Let us guide you
Meet our legacy faculty
Don’t miss the opportunity to gain insights and learn valuable lessons from our experienced legacy faculty members! These artists, to name a few, have made significant contributions to their fields and have been at Anderson Ranch over the course of decades to learn, teach, and make art. Here are just a few of the masters who have shaped and honed our little world and are back for more this summer.
For over 35 years, Doug was an artistic director at Anderson Ranch. His impact on the Ranch is undeniable. This summer, he will be teaching the workshop Sense of Place: The Artist’s Voice from July 15 – 26th with advanced students focusing on taking risks with process and techniques. The class will work with high-fire clay to make vessels, sculptures, and other ceramic forms. Students can expect to leave with a better understanding of their practice.
“This place has been a catalyst for change in people’s lives that has nothing to do with art. It has to do with well-being.” – Doug Casebeer
Sam Harvey is a staple to the artistic community in the upper Roaring Fork Valley and has been a generous supporter of Anderson Ranch, having worn many hats including working as a studio manager in ceramics, summer intern, winter resident, guest faculty, volunteer, exhibition curator, donor and board member to name a few! As owner and curator of the Harvey Preston Gallery, Sam is a constant contributor to the artistic dialogue of Aspen. This summer, Sam will be teaching Face Your Fears: Discovering Bold New Forms, a fun and experimental workshop in which students learn the principles of clay construction, the fundamentals of aesthetics, and how to take important risks that expand their studio practice.
“It’s great to see people who were residents at the Ranch and even interns in my early days now professors and running art departments. They use that Ranch training to run their lives.” – Sam Harvey
Hiroki began teaching mokuhanga at Anderson Ranch over 20 years ago. His workshop, Mokuhanga, the Baren and Printing at Home from September 9 – 20th, is an exciting printmaking intensive focusing on water-based Japanese woodblock printmaking. This unique, environmentally friendly process involves hand carving and can be done at home on any scale, at any time, and in any place.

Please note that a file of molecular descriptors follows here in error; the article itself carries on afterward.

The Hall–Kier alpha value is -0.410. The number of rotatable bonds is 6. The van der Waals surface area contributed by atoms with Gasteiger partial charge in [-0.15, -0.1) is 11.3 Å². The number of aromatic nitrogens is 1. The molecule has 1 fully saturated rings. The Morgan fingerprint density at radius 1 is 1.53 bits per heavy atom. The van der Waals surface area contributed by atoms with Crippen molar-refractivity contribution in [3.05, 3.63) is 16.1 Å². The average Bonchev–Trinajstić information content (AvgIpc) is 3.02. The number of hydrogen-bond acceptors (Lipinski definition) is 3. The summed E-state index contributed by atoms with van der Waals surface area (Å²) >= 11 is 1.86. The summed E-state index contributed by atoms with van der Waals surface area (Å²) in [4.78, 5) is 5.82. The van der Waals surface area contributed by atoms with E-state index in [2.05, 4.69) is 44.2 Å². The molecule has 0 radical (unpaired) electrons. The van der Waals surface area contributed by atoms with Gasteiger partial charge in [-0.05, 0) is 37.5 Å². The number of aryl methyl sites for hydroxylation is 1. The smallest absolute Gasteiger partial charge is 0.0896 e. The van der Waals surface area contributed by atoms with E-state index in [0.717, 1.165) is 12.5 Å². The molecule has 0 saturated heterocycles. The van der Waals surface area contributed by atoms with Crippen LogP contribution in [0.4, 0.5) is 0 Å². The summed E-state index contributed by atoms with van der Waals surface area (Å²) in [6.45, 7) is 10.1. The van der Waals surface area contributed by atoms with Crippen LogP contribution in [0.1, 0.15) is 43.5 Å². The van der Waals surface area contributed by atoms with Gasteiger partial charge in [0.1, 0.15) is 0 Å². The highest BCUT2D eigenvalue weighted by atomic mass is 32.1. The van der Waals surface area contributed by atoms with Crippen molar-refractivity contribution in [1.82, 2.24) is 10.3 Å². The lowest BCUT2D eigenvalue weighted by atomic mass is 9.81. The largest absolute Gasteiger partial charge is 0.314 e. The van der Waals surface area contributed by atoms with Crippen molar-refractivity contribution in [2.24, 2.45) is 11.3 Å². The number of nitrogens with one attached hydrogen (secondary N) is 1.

Hiroki and Setsuko Morinoue established Studio 7 Fine Arts Gallery in November 1979, as the first and now longest-standing contemporary art gallery in Hawaii.
In 1996 Hiroki was designated a Living Treasure of Hawaii by the Honpa Hongawanji Mission.
The renowned Holly Roberts has been teaching at the Ranch for over 30 years. In her upcoming workshops, Collage and Paint: Starting Out directly followed by Collage and Paint: Taking it Further, students learn how to build collages using their own abstract paintings as a foundation for the mixed media materials they use to build their images. This aligns with Holly’s artistic practice of creating collages combining photographs and paint. Inspired by her lifelong experience living in the Southwest, her compositions often incorporate the colors, wildlife, vegetation, and myths of desert and mountain landscapes.
“There is something about the reality of the photo with the non-reality of the marks of the paint or the things I make up and put in the painting that is powerful. I do work that connects with a deeper, darker side. Although there is humor to it. That’s what I connect with.” – Holly Roberts
Let Us Guide You
Are you overwhelmed by workshop options? Or do you know which workshop to take but are unsure about the skill level, faculty, or techniques? Our staff is ready to answer questions and assist in selecting the perfect workshop for your next creative journey. Please feel free to reach out any time and we can point you in the right direction!